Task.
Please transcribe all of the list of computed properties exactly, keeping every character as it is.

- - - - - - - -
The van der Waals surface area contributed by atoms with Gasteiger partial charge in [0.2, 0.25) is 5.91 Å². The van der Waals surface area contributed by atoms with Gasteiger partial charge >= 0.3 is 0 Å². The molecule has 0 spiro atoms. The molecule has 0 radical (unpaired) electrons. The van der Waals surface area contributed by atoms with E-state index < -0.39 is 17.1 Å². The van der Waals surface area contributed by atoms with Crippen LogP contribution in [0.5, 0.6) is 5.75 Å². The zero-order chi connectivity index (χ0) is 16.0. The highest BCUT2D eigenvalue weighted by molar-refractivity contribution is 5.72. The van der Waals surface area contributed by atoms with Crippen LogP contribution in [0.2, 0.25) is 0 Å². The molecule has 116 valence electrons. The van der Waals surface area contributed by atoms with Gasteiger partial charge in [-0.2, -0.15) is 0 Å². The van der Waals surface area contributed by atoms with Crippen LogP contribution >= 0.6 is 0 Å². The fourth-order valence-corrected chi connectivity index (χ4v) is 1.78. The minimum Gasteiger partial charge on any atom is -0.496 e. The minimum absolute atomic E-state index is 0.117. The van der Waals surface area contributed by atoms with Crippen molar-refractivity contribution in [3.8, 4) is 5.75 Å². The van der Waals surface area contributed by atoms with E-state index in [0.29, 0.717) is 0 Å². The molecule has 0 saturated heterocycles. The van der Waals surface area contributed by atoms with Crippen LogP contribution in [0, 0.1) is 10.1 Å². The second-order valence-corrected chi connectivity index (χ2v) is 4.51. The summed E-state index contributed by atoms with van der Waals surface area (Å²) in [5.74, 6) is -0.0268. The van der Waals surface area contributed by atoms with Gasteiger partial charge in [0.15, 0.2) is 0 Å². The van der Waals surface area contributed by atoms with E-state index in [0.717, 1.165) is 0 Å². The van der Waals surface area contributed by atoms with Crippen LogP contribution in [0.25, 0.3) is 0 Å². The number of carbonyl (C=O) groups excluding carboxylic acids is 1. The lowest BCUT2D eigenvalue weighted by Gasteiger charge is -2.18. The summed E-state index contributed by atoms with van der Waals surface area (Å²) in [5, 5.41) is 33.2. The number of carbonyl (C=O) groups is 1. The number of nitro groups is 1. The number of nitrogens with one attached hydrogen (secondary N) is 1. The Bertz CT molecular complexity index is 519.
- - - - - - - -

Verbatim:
The van der Waals surface area contributed by atoms with Gasteiger partial charge in [0.2, 0.25) is 5.91 Å². The van der Waals surface area contributed by atoms with Gasteiger partial charge >= 0.3 is 0 Å². The molecule has 0 spiro atoms. The molecule has 0 radical (unpaired) electrons. The van der Waals surface area contributed by atoms with E-state index < -0.39 is 17.1 Å². The van der Waals surface area contributed by atoms with Crippen LogP contribution in [0.5, 0.6) is 5.75 Å². The zero-order chi connectivity index (χ0) is 16.0. The highest BCUT2D eigenvalue weighted by molar-refractivity contribution is 5.72. The van der Waals surface area contributed by atoms with Crippen LogP contribution in [0.2, 0.25) is 0 Å². The molecule has 116 valence electrons. The van der Waals surface area contributed by atoms with Gasteiger partial charge in [-0.2, -0.15) is 0 Å². The van der Waals surface area contributed by atoms with Crippen LogP contribution >= 0.6 is 0 Å². The fourth-order valence-corrected chi connectivity index (χ4v) is 1.78. The minimum Gasteiger partial charge on any atom is -0.496 e. The minimum absolute atomic E-state index is 0.117. The van der Waals surface area contributed by atoms with Crippen molar-refractivity contribution in [3.8, 4) is 5.75 Å². The van der Waals surface area contributed by atoms with E-state index in [0.29, 0.717) is 0 Å². The molecule has 0 saturated heterocycles. The van der Waals surface area contributed by atoms with Crippen LogP contribution in [0, 0.1) is 10.1 Å². The second-order valence-corrected chi connectivity index (χ2v) is 4.51. The summed E-state index contributed by atoms with van der Waals surface area (Å²) in [5.74, 6) is -0.0268. The van der Waals surface area contributed by atoms with Gasteiger partial charge in [0.15, 0.2) is 0 Å². The van der Waals surface area contributed by atoms with E-state index in [0.717, 1.165) is 0 Å². The van der Waals surface area contributed by atoms with Crippen LogP contribution in [0.25, 0.3) is 0 Å². The number of carbonyl (C=O) groups excluding carboxylic acids is 1. The lowest BCUT2D eigenvalue weighted by Gasteiger charge is -2.18. The summed E-state index contributed by atoms with van der Waals surface area (Å²) in [5, 5.41) is 33.2. The number of carbonyl (C=O) groups is 1. The number of nitro groups is 1. The number of nitrogens with one attached hydrogen (secondary N) is 1. The Bertz CT molecular complexity index is 519.